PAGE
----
Here, at EA's Guildford HQ, Humber is finally taking the lid off of all of the game's new features. Parts of his presentation runs through features we learned at the Stamford Bridge reveal event in February, but most of it throws up juicy new info relating to everything from little tweaks here and there to big gameplay changes and brand new modes. When you score a goal, for example, the camera zooms in quicker than it did in FIFA 10, revealing the emotion in the player's face up close and personal. The audio's been overhauled to give the game more of an international football sound than FIFA 10's Premier League-heavy audio, with new commentary (some of it completely unique to scenarios, as described above), the trademark South African "Vuvuzela" blowing horn, which sounds like a huge swarm of bees (thankfully you can turn it off), and even the ping of the ball hitting the post as the frame of the goal lifts ever so slightly out of the grass.
Supplementing the online-enabled World Cup mode is a brand new World League Ladder that sorts players into ten divisions. You play a season of ten league games - get 16 or more points and you'll be promoted, less than nine gets you relegated - then the top four in each division enter a cup competition. Your performance in the league and the cup is then calculated and end of season ranking points are dished out. This, Humber says, gives the game a long term appeal beyond this summer.
Over a hundred gameplay improvements have been made. We ran through the important ones during our previous preview, but there are a few others worth mentioning here. Now, playing home or away affects the stats of your players, and altitude affects player stamina; any match played above 1500 feet will take its toll. Shooting has been tweaked so that players don't strike the ball as well as they do in FIFA 10. This is a curious one, but Humber says real life players rarely hit the ball dead centre, instead hitting to the left or right of centre as they curl or hit across the ball while on the run. There's a new instant control and chip animation, which looks lovely. Players attack headers more aggressively, and find space for crosses more often. There are new chest and move animations designed to make the game play more fluidly - there's an illusion of a faster game speed despite it being exactly the same. There are chest passes, driven aerial passes (great for cross field long balls) and loads of new flicks and skills.
Penalty kicks have been completely reworked to make them more skill based. Now, as the kicker, you need to stop an oscillating needle in the correct zone, hold the shoot button down, release when the power bar is at the desired point, then move a targeting reticule with the thumb stick. The power determines the size of the reticule; maximum power makes it huge, minimum power makes the shot precise. All the factors come into play when the shot is finally taken, and, hopefully, goes in. From the keeper's point of view, there's a risk reward system at play: you can dive early, which will allow you to reach the extremities of the goal, or you can bide your time and perhaps get a better idea of where the shot will go. The idea is to try and simulate the real world pressure of taking a penalty that matters. We had a go, and it's much better than before. It's even tricky, although you get used to it. I'm not sure video games will ever come close to simulating the pressure of a real life penalty, but World Cup does perhaps the best job of it yet.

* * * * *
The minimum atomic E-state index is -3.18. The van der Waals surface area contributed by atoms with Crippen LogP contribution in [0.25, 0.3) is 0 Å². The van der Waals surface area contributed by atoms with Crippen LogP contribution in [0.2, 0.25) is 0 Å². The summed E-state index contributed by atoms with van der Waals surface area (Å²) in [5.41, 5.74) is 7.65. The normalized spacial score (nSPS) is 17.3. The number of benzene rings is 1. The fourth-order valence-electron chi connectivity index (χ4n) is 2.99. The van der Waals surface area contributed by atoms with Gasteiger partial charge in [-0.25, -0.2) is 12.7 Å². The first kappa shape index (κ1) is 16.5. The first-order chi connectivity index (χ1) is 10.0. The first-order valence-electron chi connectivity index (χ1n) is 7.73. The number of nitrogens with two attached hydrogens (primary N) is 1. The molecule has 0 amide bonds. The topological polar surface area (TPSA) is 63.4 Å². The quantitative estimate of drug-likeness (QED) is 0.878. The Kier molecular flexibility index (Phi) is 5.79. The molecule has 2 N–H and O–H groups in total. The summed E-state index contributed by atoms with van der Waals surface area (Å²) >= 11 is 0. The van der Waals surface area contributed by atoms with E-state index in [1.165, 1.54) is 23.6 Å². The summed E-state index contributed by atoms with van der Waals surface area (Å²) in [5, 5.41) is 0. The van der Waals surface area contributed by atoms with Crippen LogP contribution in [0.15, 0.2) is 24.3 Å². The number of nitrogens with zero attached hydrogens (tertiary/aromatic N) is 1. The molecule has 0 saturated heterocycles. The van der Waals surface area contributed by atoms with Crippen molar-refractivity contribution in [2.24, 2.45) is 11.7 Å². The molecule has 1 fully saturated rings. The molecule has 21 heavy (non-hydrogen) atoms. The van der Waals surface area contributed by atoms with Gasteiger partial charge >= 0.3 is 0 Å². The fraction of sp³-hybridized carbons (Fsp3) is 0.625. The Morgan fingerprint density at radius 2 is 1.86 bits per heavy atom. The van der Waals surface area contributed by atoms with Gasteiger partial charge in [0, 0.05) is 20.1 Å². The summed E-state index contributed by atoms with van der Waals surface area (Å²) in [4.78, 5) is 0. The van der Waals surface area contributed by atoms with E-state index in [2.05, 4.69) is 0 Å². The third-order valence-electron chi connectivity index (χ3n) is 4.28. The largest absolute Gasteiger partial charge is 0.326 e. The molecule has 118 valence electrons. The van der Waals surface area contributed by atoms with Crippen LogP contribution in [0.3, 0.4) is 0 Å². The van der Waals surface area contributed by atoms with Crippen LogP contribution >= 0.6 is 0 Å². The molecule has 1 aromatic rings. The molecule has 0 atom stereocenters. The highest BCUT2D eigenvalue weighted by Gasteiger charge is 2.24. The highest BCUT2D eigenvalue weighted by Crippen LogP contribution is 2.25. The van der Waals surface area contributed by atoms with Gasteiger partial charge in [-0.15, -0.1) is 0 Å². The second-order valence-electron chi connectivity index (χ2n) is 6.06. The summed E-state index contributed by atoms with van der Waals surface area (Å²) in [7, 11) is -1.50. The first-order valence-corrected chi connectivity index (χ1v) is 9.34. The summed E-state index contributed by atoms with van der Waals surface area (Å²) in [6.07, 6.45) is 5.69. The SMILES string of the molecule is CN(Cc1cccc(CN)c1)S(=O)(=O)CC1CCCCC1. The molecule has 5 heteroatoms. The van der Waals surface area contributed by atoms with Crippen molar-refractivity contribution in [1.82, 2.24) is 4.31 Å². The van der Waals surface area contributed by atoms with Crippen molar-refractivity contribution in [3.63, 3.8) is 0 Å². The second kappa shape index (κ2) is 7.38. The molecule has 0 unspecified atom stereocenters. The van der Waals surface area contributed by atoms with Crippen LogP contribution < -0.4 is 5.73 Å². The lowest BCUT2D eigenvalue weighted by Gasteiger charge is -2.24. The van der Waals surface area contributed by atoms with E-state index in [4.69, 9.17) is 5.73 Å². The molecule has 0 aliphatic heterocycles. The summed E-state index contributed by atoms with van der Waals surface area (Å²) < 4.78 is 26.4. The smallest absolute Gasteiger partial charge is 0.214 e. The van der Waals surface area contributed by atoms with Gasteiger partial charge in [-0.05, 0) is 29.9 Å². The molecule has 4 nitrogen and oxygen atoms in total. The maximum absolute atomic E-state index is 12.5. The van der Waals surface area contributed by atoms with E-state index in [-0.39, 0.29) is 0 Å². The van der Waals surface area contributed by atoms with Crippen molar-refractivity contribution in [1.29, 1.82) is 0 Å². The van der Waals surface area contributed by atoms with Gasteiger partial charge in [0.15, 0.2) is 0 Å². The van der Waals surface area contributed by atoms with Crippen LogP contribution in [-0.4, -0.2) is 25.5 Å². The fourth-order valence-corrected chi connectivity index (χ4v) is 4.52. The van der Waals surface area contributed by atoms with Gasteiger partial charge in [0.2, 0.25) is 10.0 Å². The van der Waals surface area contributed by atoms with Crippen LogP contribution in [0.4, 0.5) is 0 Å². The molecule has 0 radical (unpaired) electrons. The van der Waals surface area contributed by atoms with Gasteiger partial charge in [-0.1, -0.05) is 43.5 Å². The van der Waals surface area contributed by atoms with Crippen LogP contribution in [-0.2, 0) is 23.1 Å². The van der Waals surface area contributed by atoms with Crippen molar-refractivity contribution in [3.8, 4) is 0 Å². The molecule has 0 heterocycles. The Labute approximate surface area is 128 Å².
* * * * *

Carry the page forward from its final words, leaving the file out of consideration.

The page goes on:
One of the more interesting gameplay changes is the introduction of the "Dad Pad" two-button control scheme. That's right, we said the "Dad Pad". It's EA's horribly-named effort that aims to make FIFA playable by everyone, not just you and me. One button passes, the other shoots. Movement is still governed by the left thumb stick, but everything else is context sensitive. So, players will sprint when the computer thinks they should. The computer will play a short pass, or a long pass, when it reckons each is appropriate. Shooting is handled for you, so you don't have to worry about it. Everything's still stat-based, so Shaun Wright-Phillips will lose out on headers when up against England and Chelsea legend John Terry, but you get the idea.
So, why's it called the "Dad Pad"? Because EA hopes the two-button control scheme will enable cross generations to play together. You, who knows how to play FIFA, and your dad, who is so intimidated by an Xbox 360 or PS3 controller that they send him running out of the house screaming, "The Horror!". All jokes aside, it's a lovely idea, and it's not game-breaking. If you're good at FIFA, you'll beat someone who isn't, no matter what control scheme they're using. But, rather than win 8-0, you may only win 4-0. Or something like that. As Humber insists, it allows participation, not mastery.
For schooled FIFA players, the "Dad Pad" will go unused. For them, more important questions remain: who are the best players, what are the best teams, and, isn't 2010 FIFA World Cup South Africa nothing more than just FIFA 10 with an annoying mascot and FIFA.com-styled menus? We can't answer the first two questions… yet (although Emile Heskey is amazing), but we can suggest an answer to the last one. After Humber's presentation, we flicked through our notes and found 11 pages worth of new gubbins. That's a lot. A helluvalot. And we also notice a hastily scrawled sentence stuck somewhere in the margin: "Story of Qualifying may prove popular in Ireland". Quite.
2010 FIFA World Cup South Africa is due out on all major platforms on April 30.